When you hire to fill a position, all this goes out the window the applicant goes into the hiring lottery pool to maybe get an interview, and then the traditional "You could totally goog this IRL, but I'm going to hire you based off your memory" type of hiring.
Also, for trivial algorithms and data structures, mind blanking is a potentially bad sign. Like, if you cannot explain the idea of garbage collection (not necessarily implementation details), then I gotta question your understanding of your environment.
* edit: please stop asking people to pay you to write software. Keep writing software on your own until such elementary ideas such as linked lists and binary trees are core to your understanding, then apply again.
Maybe the problems your companies have worked on did. That's fine. Don't go telling people to "stop asking people to pay you to write software" just because they don't know how to use or write a binary tree, though.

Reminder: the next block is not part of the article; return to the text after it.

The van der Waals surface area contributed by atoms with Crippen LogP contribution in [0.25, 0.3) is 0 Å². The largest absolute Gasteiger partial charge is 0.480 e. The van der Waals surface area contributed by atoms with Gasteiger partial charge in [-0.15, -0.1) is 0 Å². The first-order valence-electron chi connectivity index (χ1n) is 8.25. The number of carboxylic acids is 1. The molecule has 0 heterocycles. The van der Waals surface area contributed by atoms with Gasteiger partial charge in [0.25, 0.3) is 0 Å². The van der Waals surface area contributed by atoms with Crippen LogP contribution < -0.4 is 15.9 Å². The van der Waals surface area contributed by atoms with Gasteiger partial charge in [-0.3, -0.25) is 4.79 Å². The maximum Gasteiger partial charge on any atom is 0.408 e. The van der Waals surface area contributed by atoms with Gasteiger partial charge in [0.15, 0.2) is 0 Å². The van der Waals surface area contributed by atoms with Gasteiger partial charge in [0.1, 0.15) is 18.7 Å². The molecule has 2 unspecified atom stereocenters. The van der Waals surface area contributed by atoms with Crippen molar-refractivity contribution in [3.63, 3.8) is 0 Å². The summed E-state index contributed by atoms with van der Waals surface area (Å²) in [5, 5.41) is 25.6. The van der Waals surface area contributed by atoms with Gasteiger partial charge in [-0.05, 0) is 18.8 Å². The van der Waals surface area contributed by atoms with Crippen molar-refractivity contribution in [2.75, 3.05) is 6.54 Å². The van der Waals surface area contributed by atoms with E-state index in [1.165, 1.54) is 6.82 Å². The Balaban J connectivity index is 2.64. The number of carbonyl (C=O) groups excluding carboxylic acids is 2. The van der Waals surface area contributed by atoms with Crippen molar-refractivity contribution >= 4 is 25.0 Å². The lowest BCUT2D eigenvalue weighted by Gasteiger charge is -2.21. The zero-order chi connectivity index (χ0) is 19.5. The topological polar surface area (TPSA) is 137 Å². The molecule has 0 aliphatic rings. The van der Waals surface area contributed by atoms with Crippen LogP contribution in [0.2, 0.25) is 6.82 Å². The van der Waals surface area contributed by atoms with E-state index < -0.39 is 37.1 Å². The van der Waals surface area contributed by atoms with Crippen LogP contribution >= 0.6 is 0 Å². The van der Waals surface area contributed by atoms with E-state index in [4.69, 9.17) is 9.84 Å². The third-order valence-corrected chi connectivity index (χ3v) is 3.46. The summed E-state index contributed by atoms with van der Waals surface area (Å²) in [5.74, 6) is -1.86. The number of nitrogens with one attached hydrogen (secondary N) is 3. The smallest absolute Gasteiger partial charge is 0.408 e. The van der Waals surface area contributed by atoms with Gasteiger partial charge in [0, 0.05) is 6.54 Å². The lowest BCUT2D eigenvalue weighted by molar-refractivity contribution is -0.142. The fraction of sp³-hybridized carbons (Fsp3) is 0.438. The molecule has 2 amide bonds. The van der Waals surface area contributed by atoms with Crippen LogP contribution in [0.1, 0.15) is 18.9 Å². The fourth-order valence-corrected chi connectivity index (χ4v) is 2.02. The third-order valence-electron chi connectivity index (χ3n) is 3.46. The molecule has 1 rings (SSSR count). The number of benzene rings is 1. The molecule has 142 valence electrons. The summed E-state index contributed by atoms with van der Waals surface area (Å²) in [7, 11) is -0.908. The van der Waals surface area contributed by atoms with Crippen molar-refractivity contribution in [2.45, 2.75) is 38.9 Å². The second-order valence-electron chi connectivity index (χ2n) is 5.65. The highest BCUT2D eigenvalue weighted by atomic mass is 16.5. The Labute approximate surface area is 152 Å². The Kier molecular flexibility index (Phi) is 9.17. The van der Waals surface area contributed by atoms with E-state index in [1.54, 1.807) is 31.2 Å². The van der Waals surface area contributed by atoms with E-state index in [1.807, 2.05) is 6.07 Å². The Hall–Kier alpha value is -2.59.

I agree with you that I wouldn't hire someone who doesn't understand linked lists, but I still think your statement is too harsh for that situation as well.
"Good question, while I think about that, can I give you an interesting brain-teaser from my last interview?"
Figuring out if the tech lead who'll manage you is a jerk is a major task in being interviewed.
For early- to mid-career developers, definitely. But I wouldn't hire a fixer-upper architect (or systems specialist) then turn him loose on business-critical parts of my system. That's not to say you can't hire an architect for her big upside, but you'd want someone to collaborate on important decisions until she's proven herself capable and trustworthy.
However, saying personality traits are much more important doesn't reduce the value of past experiences.